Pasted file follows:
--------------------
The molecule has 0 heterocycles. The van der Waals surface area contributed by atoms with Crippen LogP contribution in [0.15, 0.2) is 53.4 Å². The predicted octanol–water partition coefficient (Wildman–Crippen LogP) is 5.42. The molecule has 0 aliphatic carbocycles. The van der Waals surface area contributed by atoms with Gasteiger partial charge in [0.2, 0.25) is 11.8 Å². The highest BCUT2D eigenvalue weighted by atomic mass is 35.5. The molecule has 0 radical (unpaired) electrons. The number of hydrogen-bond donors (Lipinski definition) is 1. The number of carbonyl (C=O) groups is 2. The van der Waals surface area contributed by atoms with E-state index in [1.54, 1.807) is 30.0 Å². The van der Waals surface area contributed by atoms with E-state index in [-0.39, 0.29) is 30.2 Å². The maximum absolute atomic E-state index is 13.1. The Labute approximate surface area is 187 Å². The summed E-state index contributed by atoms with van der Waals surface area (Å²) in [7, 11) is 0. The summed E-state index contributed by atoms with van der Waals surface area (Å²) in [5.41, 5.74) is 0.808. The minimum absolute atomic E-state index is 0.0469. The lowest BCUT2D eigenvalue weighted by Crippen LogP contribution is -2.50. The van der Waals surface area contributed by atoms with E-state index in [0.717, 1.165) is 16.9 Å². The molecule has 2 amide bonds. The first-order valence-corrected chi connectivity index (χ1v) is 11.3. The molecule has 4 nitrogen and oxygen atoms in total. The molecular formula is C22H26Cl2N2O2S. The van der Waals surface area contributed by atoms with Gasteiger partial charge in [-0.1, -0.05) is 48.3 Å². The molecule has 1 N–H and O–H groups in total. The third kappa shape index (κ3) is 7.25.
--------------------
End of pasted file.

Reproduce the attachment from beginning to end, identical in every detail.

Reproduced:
The molecule has 0 heterocycles. The van der Waals surface area contributed by atoms with Crippen LogP contribution in [0.15, 0.2) is 53.4 Å². The predicted octanol–water partition coefficient (Wildman–Crippen LogP) is 5.42. The molecule has 0 aliphatic carbocycles. The van der Waals surface area contributed by atoms with Gasteiger partial charge in [0.2, 0.25) is 11.8 Å². The highest BCUT2D eigenvalue weighted by atomic mass is 35.5. The molecule has 0 radical (unpaired) electrons. The number of hydrogen-bond donors (Lipinski definition) is 1. The number of carbonyl (C=O) groups is 2. The van der Waals surface area contributed by atoms with E-state index in [1.54, 1.807) is 30.0 Å². The van der Waals surface area contributed by atoms with E-state index in [-0.39, 0.29) is 30.2 Å². The maximum absolute atomic E-state index is 13.1. The Labute approximate surface area is 187 Å². The summed E-state index contributed by atoms with van der Waals surface area (Å²) in [7, 11) is 0. The summed E-state index contributed by atoms with van der Waals surface area (Å²) in [5.41, 5.74) is 0.808. The minimum absolute atomic E-state index is 0.0469. The lowest BCUT2D eigenvalue weighted by Crippen LogP contribution is -2.50. The van der Waals surface area contributed by atoms with E-state index in [0.717, 1.165) is 16.9 Å². The molecule has 2 amide bonds. The first-order valence-corrected chi connectivity index (χ1v) is 11.3. The molecule has 4 nitrogen and oxygen atoms in total. The molecular formula is C22H26Cl2N2O2S. The van der Waals surface area contributed by atoms with Gasteiger partial charge in [-0.1, -0.05) is 48.3 Å². The molecule has 1 N–H and O–H groups in total. The third kappa shape index (κ3) is 7.25.